Most of the time I’m there when somebody wakes up. To see the realization on their faces that they’ve been asleep when they thought they were going to be eating potato chips forever? It moves me every time. The doctor who saves your life may be like a god to some people, but the woman who tells you she’ll be there if you feel like letting yourself go for a few hours so nobody comes along to harm you might just be an angel.
Oh yeah, that’s how I think of it. Maybe the reason people can’t sleep is because we have it conditioned in our bones to never be vulnerable. Never weak. Never at risk of having somebody or something hurt us. So as much as we tell ourselves to give in to rest, another more primal part of us fights back. It might go back to the Stone Age days, I bet. Chances are, nobody got any real sleep until we started sleeping in packs. In communities. One person always stayed up with the fire to make sure nothing bad happened. Even then, I bet some people had a hard time. Why wouldn’t they? Good sleep is a matter of trust. It’s hard to trust these days.
Some people think of me as a kind of Sleeping Angel, but I don’t see it that way at all. I just think something about me is easy to trust, and this is one of the benefits. You see me sit down across from you, and that part of your brain that’s been keeping you up says--
We’ll be okay with this one here. As long as she doesn’t try to tell us any jokes.
The next thing you know, you’re flying through those blue skies just like I used to do.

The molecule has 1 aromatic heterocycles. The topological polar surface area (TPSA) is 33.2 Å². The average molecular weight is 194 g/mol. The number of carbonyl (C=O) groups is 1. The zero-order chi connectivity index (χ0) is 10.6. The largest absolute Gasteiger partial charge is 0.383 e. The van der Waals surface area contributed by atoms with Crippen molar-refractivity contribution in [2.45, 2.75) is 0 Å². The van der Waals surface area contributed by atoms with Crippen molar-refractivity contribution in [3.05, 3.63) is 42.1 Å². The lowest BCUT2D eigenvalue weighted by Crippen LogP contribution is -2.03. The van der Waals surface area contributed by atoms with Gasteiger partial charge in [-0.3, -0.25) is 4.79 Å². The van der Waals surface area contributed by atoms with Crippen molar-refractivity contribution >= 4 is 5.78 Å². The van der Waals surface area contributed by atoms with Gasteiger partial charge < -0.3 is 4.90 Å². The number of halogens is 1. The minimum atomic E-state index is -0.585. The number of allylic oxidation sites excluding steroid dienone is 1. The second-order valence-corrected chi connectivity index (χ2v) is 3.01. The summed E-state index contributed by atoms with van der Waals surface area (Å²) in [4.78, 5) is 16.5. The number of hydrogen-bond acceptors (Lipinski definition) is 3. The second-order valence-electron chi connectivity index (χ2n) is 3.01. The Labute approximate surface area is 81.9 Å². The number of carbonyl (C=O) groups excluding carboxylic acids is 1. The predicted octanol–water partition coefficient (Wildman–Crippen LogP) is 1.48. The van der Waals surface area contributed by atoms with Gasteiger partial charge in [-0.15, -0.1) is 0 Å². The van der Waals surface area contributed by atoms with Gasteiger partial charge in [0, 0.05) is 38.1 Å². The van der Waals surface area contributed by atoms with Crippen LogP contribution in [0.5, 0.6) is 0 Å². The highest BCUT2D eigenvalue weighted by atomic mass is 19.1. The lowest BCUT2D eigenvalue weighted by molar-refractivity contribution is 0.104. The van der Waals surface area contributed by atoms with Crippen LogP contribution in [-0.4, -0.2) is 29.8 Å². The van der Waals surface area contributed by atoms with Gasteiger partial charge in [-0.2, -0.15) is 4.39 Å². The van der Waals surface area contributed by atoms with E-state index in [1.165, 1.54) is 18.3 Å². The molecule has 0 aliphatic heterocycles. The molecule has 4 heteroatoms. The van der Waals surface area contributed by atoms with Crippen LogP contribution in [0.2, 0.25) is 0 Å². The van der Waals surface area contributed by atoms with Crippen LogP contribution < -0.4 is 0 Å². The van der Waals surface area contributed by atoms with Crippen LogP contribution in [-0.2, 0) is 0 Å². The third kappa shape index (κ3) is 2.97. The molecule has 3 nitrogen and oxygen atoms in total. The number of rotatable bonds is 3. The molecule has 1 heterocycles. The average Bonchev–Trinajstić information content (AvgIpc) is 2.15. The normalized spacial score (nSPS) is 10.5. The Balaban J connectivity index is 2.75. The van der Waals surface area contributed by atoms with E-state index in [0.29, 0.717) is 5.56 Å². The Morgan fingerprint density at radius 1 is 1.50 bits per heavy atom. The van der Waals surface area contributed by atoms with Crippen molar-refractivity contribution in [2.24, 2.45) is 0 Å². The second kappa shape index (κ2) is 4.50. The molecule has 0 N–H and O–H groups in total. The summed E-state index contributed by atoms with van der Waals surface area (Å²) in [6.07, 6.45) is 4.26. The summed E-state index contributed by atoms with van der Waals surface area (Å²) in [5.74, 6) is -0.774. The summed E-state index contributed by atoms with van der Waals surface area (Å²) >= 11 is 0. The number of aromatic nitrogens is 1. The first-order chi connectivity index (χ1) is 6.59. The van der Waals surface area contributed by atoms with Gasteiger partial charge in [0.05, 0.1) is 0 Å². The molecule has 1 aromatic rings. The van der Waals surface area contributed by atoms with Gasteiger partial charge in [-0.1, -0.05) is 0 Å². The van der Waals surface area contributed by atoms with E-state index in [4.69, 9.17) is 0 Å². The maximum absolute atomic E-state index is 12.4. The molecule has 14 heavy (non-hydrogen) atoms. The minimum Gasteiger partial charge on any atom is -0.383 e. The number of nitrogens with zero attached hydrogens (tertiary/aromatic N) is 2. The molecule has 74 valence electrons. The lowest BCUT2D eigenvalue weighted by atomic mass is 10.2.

I’ll admit it’s not much of a miracle, but--
Oh, would you look at that.
And I didn’t even have time to sit down.
Well, some are easier than others, I suppose.
Better go call--
Is it Frank?
You know what?
I’ll ask you when you wake up.
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This is fabulous, it may be a one sided narrative but it is so full of depth. You can identify with characters who aren't even there. I have a picture of Frank in his hotel room and Rhonda besieged by Catholics. Love it
Thank you so much, Wendy.
A miracle worker with a name-recognition problem. Yep. Another Broccoli-original. The potato chip vs. carrot stick sleep was genius. Felt that.
Thank you maestro!
I loved reading this! What amazing characterization we get of Crystal in so few words.
This is a clever take on the bedtime story tag. I know many for whom a miracle worker would be someone who helps them to some shut eye. A fun ending too; I stayed happily wide awake for this one.
Thank you so much, Rebecca.
A pleasant read :) And the elusive bedtime tag, no less. There's a wholesomeness to it, but it also raises an interesting point about the lack of trust, and the "we have it conditioned in our bones to never be vulnerable". Good ending, and, "potato chip sleep" – I like that.
I saw that category and thought, Oh! I've never used the bedtime tag! Haha Glad you enjoyed it.
When I was younger, my parents always talked to me like an adult. Not using baby talk at all. But since I've always followed the example of my biological father (who I tend to have a special bond with than the other), I've been a dad joke making machine. This very line: "We’ll be okay with this one here. As long as she doesn’t try to tell us any jokes." Appealed to me so much. Thank you for writing such an amazing story.
Thank you, Ace. That's very nice of you to say and I appreciate you reading.
Potato chip/carrot stick sleep- I think this should immediately be made a new Fitbit metric. What a brilliant, creative take on the miracle prompt.
Thank you so much!
Kevin! This is glorious.
Thank you, Jay!